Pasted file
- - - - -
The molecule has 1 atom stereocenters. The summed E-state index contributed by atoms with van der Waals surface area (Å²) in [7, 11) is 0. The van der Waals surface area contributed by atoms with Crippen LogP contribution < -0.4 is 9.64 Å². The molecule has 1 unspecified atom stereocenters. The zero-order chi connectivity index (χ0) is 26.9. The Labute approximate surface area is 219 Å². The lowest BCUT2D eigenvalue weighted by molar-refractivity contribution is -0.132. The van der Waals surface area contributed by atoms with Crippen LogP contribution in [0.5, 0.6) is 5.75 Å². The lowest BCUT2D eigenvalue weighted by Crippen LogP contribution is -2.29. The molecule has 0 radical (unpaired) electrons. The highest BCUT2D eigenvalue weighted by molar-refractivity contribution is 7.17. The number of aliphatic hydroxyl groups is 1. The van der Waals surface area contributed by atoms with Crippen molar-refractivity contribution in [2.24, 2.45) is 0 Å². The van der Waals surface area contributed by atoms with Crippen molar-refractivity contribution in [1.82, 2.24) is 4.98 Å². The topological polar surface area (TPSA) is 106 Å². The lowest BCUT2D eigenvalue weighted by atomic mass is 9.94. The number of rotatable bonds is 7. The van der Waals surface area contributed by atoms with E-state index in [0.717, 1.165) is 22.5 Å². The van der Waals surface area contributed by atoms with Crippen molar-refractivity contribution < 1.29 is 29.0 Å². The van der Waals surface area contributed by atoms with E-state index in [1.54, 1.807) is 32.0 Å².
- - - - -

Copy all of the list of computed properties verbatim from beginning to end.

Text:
The molecule has 1 atom stereocenters. The summed E-state index contributed by atoms with van der Waals surface area (Å²) in [7, 11) is 0. The van der Waals surface area contributed by atoms with Crippen LogP contribution < -0.4 is 9.64 Å². The molecule has 1 unspecified atom stereocenters. The zero-order chi connectivity index (χ0) is 26.9. The Labute approximate surface area is 219 Å². The lowest BCUT2D eigenvalue weighted by molar-refractivity contribution is -0.132. The van der Waals surface area contributed by atoms with Crippen LogP contribution in [0.5, 0.6) is 5.75 Å². The lowest BCUT2D eigenvalue weighted by Crippen LogP contribution is -2.29. The molecule has 0 radical (unpaired) electrons. The highest BCUT2D eigenvalue weighted by molar-refractivity contribution is 7.17. The number of aliphatic hydroxyl groups is 1. The van der Waals surface area contributed by atoms with Crippen molar-refractivity contribution in [2.24, 2.45) is 0 Å². The van der Waals surface area contributed by atoms with Crippen molar-refractivity contribution in [1.82, 2.24) is 4.98 Å². The topological polar surface area (TPSA) is 106 Å². The lowest BCUT2D eigenvalue weighted by atomic mass is 9.94. The number of rotatable bonds is 7. The van der Waals surface area contributed by atoms with E-state index in [0.717, 1.165) is 22.5 Å². The van der Waals surface area contributed by atoms with Crippen molar-refractivity contribution < 1.29 is 29.0 Å². The van der Waals surface area contributed by atoms with E-state index in [1.54, 1.807) is 32.0 Å².